Once the attention of the information retrieval field moved to languages other than English, it was found that for some languages there were obvious gains to be found.[13]

Entity recognition

Entity recognition is the process of locating and classifying entities within a text string. Named-entity recognition specifically focuses on named entities, such as names of people, places, and organizations. In addition, entity recognition includes identifying concepts in queries that may be represented by multi-word phrases. Entity recognition systems typically use grammar-based linguistic techniques or statistical machine learning models.[14]

Query rewriting

Query rewriting is the process of automatically reformulating a search query to more accurately capture its intent. Query expansion adds additional query terms, such as synonyms, in order to retrieve more documents and thereby increase recall. Query relaxation removes query terms to reduce the requirements for a document to match the query, thereby also increasing recall. Other forms of query rewriting, such as automatically converting consecutive query terms into phrases and restricting query terms to specific fields, aim to increase precision. Apache Lucene search engine [15] uses query rewrite to transform complex queries to more primitive queries, such as expressions with wildcards (e.g. quer*) into a boolean query of the matching terms from the index (such as query OR queries).[16]

See also

  • Daniel Tunkelang's blog on Query Understanding
  • ACM SIGIR 2010 Workshop Report on Query Representation and Understanding
  • Proceedings of ACM SIGIR 2011 Workshop on Query Representation and Understanding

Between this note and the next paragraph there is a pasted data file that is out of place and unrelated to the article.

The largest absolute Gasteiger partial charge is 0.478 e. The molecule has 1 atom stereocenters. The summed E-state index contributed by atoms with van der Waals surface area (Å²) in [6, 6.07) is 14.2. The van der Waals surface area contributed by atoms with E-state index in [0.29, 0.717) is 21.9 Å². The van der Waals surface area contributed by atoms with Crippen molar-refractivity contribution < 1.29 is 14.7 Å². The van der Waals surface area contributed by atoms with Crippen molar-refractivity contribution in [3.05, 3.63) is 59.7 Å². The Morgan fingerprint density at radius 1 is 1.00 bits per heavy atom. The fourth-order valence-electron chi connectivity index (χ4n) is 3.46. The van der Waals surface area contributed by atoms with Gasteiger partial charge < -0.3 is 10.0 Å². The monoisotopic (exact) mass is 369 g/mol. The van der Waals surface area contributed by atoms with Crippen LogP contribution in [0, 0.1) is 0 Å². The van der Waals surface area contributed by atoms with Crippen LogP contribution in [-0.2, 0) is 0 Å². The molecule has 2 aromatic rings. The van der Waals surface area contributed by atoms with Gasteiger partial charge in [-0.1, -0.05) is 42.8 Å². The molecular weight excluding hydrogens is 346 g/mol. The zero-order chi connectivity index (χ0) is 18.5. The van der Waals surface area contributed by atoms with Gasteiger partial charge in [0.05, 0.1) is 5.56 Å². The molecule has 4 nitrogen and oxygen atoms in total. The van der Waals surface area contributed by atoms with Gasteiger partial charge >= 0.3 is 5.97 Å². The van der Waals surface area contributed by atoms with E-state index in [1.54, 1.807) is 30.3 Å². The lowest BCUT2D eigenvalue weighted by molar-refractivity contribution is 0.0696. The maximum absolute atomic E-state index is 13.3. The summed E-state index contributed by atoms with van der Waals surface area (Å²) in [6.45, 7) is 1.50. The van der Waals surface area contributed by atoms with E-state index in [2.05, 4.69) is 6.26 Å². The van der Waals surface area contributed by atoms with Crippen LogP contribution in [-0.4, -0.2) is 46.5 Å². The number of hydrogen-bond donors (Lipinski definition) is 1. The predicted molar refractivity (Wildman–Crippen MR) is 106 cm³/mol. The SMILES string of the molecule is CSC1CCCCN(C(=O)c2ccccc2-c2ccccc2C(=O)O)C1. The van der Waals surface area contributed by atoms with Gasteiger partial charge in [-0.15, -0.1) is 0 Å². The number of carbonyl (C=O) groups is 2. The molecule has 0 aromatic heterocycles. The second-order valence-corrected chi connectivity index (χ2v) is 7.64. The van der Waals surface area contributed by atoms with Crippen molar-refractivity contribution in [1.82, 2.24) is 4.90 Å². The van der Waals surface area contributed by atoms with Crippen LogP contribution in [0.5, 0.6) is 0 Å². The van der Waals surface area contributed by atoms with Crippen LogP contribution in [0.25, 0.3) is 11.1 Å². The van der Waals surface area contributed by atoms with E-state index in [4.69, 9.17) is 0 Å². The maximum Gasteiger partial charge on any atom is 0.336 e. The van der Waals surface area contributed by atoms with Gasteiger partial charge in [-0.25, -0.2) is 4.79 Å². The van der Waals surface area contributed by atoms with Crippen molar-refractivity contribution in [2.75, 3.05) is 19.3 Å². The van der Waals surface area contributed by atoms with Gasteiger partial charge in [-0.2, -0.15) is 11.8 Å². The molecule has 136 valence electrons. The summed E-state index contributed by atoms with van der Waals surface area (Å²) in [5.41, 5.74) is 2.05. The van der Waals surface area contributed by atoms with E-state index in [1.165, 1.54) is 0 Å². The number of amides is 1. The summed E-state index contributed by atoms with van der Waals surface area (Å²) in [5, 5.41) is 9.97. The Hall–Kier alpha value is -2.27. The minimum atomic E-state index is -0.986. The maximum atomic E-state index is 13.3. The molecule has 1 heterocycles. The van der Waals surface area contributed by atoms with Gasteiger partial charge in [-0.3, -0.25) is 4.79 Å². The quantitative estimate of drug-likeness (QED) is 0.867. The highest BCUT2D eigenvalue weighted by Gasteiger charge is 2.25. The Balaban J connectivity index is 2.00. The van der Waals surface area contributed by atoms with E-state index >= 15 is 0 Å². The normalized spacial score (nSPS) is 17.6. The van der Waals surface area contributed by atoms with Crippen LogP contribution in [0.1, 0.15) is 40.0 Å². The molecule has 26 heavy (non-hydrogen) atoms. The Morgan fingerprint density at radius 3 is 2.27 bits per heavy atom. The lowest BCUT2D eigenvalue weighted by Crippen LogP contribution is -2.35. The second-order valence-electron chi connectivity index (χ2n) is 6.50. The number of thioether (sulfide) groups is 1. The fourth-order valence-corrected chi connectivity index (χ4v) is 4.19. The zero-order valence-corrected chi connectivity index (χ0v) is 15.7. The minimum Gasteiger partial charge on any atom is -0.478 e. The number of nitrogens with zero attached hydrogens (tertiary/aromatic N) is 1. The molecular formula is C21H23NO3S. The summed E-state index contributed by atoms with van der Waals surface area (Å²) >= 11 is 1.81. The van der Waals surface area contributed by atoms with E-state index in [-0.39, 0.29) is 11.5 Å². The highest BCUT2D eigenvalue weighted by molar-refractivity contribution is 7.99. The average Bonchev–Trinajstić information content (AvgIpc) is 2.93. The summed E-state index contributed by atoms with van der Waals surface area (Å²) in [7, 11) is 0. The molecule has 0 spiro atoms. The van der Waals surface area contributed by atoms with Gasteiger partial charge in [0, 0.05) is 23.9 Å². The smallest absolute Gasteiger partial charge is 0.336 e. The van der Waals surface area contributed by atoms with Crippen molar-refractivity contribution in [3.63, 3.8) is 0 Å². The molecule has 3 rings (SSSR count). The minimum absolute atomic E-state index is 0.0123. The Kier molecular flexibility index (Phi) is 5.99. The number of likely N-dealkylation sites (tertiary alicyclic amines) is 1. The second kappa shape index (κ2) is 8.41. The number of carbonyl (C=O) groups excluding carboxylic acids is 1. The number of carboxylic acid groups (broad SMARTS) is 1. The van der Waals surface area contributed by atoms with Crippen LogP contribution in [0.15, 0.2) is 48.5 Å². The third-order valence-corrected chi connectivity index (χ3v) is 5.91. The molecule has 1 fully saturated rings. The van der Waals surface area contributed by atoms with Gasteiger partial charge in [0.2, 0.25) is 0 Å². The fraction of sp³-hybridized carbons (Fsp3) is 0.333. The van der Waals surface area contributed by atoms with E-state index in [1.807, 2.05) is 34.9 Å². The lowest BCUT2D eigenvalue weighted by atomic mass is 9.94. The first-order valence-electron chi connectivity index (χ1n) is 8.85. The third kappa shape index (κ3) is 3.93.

• ACM WSDM 2016 Workshop on Query Understanding for Search on All Devices
  • Query Understanding for Search Engines (Yi Chang and Hongbo Deng, Eds.)


  1. ^ "Association of Computing Machinery (ACM) Special Interest Group on Information Retrieval (SIGIR) 2010 Workshop on Query Representation and Understanding" (PDF).
  2. ^ "Amazon AI - Artificial Intelligence".
  3. ^ "iOS - Siri - Apple".
  4. ^ "How Google uses machine learning in its search algorithms".
  5. ^ "When Watson met Siri: Apple's IBM deal could make Siri a lot smarter".
  6. ^ "The story of Cortana, Microsoft's Siri killer".
  7. ^ "Tokenization".
  8. ^ "How to Write a Spelling Corrector".
  9. ^ Lowe, Thomas; Roberts, David; Kurtz, Peterdate=1973. Additional Text Processing for On-Line Retrieval (The RADCOL System). Volume 1. DTIC Document. Lennon, Martin; Peirce, David; Tarry, Brian D; Willett, Peter (1981). "An evaluation of some conflation algorithms for information retrieval". Information Scientist. SAGE. 3 (4).
  10. ^ Karlsson, Fred (2008). Finnish: an essential grammar. Routledge.
  11. ^ Lovins, Julie (1968). Development of a stemming algorithm. MIT Information Processing Group.
  12. ^ Harman, Donna (1991). "How Effective is Suffixing?". Journal of the American Society for Information Science. 42 (1): 7–15. doi:10.1002/(SICI)1097-4571(199101)42:1<7::AID-ASI2>3.0.CO;2-P.
  13. ^ Popovic, Mirkoc; Willett, Peter (1981). "The effectiveness of stemming for natural-language access to Slovene textual data". Information Scientist. SAGE. 3 (4).
  14. ^ "A Survey of Named Entity Recognition and Classification" (PDF).
  15. ^ "Apache Lucene".
  16. ^ "Query in Lucene 6.4.1 API documentation".